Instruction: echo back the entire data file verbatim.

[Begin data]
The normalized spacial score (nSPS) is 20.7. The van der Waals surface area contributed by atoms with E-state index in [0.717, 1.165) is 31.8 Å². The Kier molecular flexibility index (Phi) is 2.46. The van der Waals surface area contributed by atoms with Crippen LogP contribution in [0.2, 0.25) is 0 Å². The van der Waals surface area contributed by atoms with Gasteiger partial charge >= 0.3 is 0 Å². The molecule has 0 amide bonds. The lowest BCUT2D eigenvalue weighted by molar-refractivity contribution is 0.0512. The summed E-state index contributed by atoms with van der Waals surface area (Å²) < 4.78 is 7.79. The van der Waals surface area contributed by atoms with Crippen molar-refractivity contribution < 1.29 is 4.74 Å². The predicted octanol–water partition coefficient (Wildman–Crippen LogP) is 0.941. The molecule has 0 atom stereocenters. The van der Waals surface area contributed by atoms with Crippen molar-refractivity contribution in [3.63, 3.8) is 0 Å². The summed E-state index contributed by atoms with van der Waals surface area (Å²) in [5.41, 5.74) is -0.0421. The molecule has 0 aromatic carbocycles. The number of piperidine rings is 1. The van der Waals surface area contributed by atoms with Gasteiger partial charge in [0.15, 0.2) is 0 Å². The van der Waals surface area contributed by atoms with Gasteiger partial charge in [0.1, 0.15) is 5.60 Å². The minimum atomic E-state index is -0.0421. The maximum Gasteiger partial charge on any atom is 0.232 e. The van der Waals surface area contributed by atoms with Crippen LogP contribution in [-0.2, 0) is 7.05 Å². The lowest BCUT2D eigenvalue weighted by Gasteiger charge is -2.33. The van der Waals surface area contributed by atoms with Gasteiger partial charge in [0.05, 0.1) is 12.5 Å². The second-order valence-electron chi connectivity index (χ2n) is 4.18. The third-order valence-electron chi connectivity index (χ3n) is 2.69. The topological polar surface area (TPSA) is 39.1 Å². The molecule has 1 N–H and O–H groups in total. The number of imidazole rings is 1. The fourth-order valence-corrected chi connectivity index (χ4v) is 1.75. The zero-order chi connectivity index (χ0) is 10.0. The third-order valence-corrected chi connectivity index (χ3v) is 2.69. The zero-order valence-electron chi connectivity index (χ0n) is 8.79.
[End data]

The normalized spacial score (nSPS) is 20.7. The van der Waals surface area contributed by atoms with E-state index in [0.717, 1.165) is 31.8 Å². The Kier molecular flexibility index (Phi) is 2.46. The van der Waals surface area contributed by atoms with Crippen LogP contribution in [0.2, 0.25) is 0 Å². The van der Waals surface area contributed by atoms with Gasteiger partial charge >= 0.3 is 0 Å². The molecule has 0 amide bonds. The lowest BCUT2D eigenvalue weighted by molar-refractivity contribution is 0.0512. The summed E-state index contributed by atoms with van der Waals surface area (Å²) < 4.78 is 7.79. The van der Waals surface area contributed by atoms with Crippen molar-refractivity contribution < 1.29 is 4.74 Å². The predicted octanol–water partition coefficient (Wildman–Crippen LogP) is 0.941. The molecule has 0 atom stereocenters. The van der Waals surface area contributed by atoms with Crippen molar-refractivity contribution in [3.63, 3.8) is 0 Å². The summed E-state index contributed by atoms with van der Waals surface area (Å²) in [5.41, 5.74) is -0.0421. The molecule has 0 aromatic carbocycles. The number of piperidine rings is 1. The van der Waals surface area contributed by atoms with Gasteiger partial charge in [0.15, 0.2) is 0 Å². The van der Waals surface area contributed by atoms with Gasteiger partial charge in [0.1, 0.15) is 5.60 Å². The minimum atomic E-state index is -0.0421. The maximum Gasteiger partial charge on any atom is 0.232 e. The van der Waals surface area contributed by atoms with Crippen LogP contribution in [-0.2, 0) is 7.05 Å². The lowest BCUT2D eigenvalue weighted by Gasteiger charge is -2.33. The van der Waals surface area contributed by atoms with Gasteiger partial charge in [0.05, 0.1) is 12.5 Å². The second-order valence-electron chi connectivity index (χ2n) is 4.18. The third-order valence-electron chi connectivity index (χ3n) is 2.69. The topological polar surface area (TPSA) is 39.1 Å². The molecule has 1 N–H and O–H groups in total. The number of imidazole rings is 1. The fourth-order valence-corrected chi connectivity index (χ4v) is 1.75. The zero-order chi connectivity index (χ0) is 10.0. The third-order valence-corrected chi connectivity index (χ3v) is 2.69. The zero-order valence-electron chi connectivity index (χ0n) is 8.79.